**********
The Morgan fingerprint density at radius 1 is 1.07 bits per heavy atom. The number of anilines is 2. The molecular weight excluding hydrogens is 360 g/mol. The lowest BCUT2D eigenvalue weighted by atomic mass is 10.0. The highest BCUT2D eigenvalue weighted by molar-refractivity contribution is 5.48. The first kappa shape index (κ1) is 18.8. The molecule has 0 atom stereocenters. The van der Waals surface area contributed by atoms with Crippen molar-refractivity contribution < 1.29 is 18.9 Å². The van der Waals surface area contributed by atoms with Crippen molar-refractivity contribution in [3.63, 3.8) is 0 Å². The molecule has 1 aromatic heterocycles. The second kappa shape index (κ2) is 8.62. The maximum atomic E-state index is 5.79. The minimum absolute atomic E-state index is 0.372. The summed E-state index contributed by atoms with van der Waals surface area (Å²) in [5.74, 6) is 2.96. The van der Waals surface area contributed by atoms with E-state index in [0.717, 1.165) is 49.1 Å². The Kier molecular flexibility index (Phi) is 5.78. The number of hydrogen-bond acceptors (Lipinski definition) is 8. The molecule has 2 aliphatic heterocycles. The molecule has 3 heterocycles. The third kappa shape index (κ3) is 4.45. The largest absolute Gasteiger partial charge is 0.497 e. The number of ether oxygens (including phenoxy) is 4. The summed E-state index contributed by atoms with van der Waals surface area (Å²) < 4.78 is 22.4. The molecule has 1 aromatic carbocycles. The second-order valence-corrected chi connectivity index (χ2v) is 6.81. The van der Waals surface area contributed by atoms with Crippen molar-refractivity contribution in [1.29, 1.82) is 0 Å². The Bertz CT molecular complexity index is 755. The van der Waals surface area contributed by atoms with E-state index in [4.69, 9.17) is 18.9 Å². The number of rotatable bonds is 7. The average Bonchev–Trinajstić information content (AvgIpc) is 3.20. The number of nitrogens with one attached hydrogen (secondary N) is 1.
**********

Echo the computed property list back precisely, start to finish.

The Morgan fingerprint density at radius 1 is 1.07 bits per heavy atom. The number of anilines is 2. The molecular weight excluding hydrogens is 360 g/mol. The lowest BCUT2D eigenvalue weighted by atomic mass is 10.0. The highest BCUT2D eigenvalue weighted by molar-refractivity contribution is 5.48. The first kappa shape index (κ1) is 18.8. The molecule has 0 atom stereocenters. The van der Waals surface area contributed by atoms with Crippen molar-refractivity contribution < 1.29 is 18.9 Å². The van der Waals surface area contributed by atoms with Crippen molar-refractivity contribution in [3.63, 3.8) is 0 Å². The molecule has 1 aromatic heterocycles. The second kappa shape index (κ2) is 8.62. The maximum atomic E-state index is 5.79. The minimum absolute atomic E-state index is 0.372. The summed E-state index contributed by atoms with van der Waals surface area (Å²) in [5.74, 6) is 2.96. The van der Waals surface area contributed by atoms with E-state index in [0.717, 1.165) is 49.1 Å². The Kier molecular flexibility index (Phi) is 5.78. The number of hydrogen-bond acceptors (Lipinski definition) is 8. The molecule has 2 aliphatic heterocycles. The molecule has 3 heterocycles. The third kappa shape index (κ3) is 4.45. The largest absolute Gasteiger partial charge is 0.497 e. The number of ether oxygens (including phenoxy) is 4. The summed E-state index contributed by atoms with van der Waals surface area (Å²) < 4.78 is 22.4. The molecule has 1 aromatic carbocycles. The second-order valence-corrected chi connectivity index (χ2v) is 6.81. The van der Waals surface area contributed by atoms with Crippen molar-refractivity contribution in [1.29, 1.82) is 0 Å². The Bertz CT molecular complexity index is 755. The van der Waals surface area contributed by atoms with E-state index in [4.69, 9.17) is 18.9 Å². The number of rotatable bonds is 7. The average Bonchev–Trinajstić information content (AvgIpc) is 3.20. The number of nitrogens with one attached hydrogen (secondary N) is 1.